TY - GEN

T1 - Random arithmetic formulas can be reconstructed efficiently

AU - Gupta, Ankit

AU - Kayal, Neeraj

AU - Qiao, Youming

PY - 2013

Y1 - 2013

N2 - Informally stated, we present here a randomized algorithm that given blackbo× access to the polynomial f computed by an unknown/hidden arithmetic formula ℙ reconstructs, on average, an equivalent or smaller formula ℙ in time polynomial in the size of its output ℙ. Specifically, we consider arithmetic formulas wherein the underlying tree is a complete binary tree, the leaf nodes are labelled by affine forms (i.e. degree one polynomials) over the input variables and where the internal nodes consist of alternating layers of addition and multiplication gates. We call these alternating normal form (ANF) formulas. If a polynomial f can be computed by an arithmetic formula μ of size s, it can also be computed by an ANF formula ℙ, possibly of slightly larger size sO(1). Our algorithm gets as input blackbo× access to the output polynomial f (i.e. for any point × in the domain, it can query the blackbo× and obtain f(×) in one step) of a random ANF formula f of size s (wherein the coefficients of the affine forms in the leaf nodes of f are chosen independently and uniformly at random from a large enough subset of the underlying field). With high probability (over the choice of coefficients in the leaf nodes), the algorithm efficiently (i.e. in time sO(1)) computes an ANF formula ℙ of size s computing f. This then is the strongest model of arithmetic computation for which a reconstruction algorithm is presently known, albeit efficient in a distributional sense rather than in the worst case.

AB - Informally stated, we present here a randomized algorithm that given blackbo× access to the polynomial f computed by an unknown/hidden arithmetic formula ℙ reconstructs, on average, an equivalent or smaller formula ℙ in time polynomial in the size of its output ℙ. Specifically, we consider arithmetic formulas wherein the underlying tree is a complete binary tree, the leaf nodes are labelled by affine forms (i.e. degree one polynomials) over the input variables and where the internal nodes consist of alternating layers of addition and multiplication gates. We call these alternating normal form (ANF) formulas. If a polynomial f can be computed by an arithmetic formula μ of size s, it can also be computed by an ANF formula ℙ, possibly of slightly larger size sO(1). Our algorithm gets as input blackbo× access to the output polynomial f (i.e. for any point × in the domain, it can query the blackbo× and obtain f(×) in one step) of a random ANF formula f of size s (wherein the coefficients of the affine forms in the leaf nodes of f are chosen independently and uniformly at random from a large enough subset of the underlying field). With high probability (over the choice of coefficients in the leaf nodes), the algorithm efficiently (i.e. in time sO(1)) computes an ANF formula ℙ of size s computing f. This then is the strongest model of arithmetic computation for which a reconstruction algorithm is presently known, albeit efficient in a distributional sense rather than in the worst case.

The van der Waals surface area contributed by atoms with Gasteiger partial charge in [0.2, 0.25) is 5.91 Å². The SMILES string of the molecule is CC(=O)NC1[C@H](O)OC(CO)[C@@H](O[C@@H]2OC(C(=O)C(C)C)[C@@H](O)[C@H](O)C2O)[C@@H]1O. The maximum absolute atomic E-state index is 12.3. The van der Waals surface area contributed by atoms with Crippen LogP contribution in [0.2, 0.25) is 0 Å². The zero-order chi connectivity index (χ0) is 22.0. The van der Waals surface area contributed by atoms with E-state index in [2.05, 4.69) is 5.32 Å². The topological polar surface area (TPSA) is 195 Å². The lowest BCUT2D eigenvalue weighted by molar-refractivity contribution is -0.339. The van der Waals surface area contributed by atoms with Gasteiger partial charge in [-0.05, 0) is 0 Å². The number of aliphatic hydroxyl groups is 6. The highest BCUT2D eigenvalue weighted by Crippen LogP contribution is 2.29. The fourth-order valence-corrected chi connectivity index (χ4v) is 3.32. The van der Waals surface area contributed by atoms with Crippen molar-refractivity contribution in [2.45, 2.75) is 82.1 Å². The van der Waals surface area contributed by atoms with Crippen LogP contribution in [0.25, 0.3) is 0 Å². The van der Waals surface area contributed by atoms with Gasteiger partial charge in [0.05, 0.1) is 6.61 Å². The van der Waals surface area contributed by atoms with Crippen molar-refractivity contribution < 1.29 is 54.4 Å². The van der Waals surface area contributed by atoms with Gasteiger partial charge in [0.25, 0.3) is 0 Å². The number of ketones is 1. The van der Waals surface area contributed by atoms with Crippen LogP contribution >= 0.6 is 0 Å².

KW - arithmetic formulas

KW - average case

KW - reconstruction

UR - http://www.scopus.com/inward/record.url?scp=84885675229&partnerID=8YFLogxK

U2 - 10.1109/CCC.2013.10

DO - 10.1109/CCC.2013.10

M3 - ???researchoutput.researchoutputtypes.contributiontobookanthology.conference???

AN - SCOPUS:84885675229

SN - 9780769549972

T3 - Proceedings of the Annual IEEE Conference on Computational Complexity

SP - 1

EP - 9

BT - Proceedings - 2013 IEEE Conference on Computational Complexity, CCC 2013

T2 - 2013 IEEE Conference on Computational Complexity, CCC 2013

Y2 - 5 June 2013 through 7 June 2013

ER -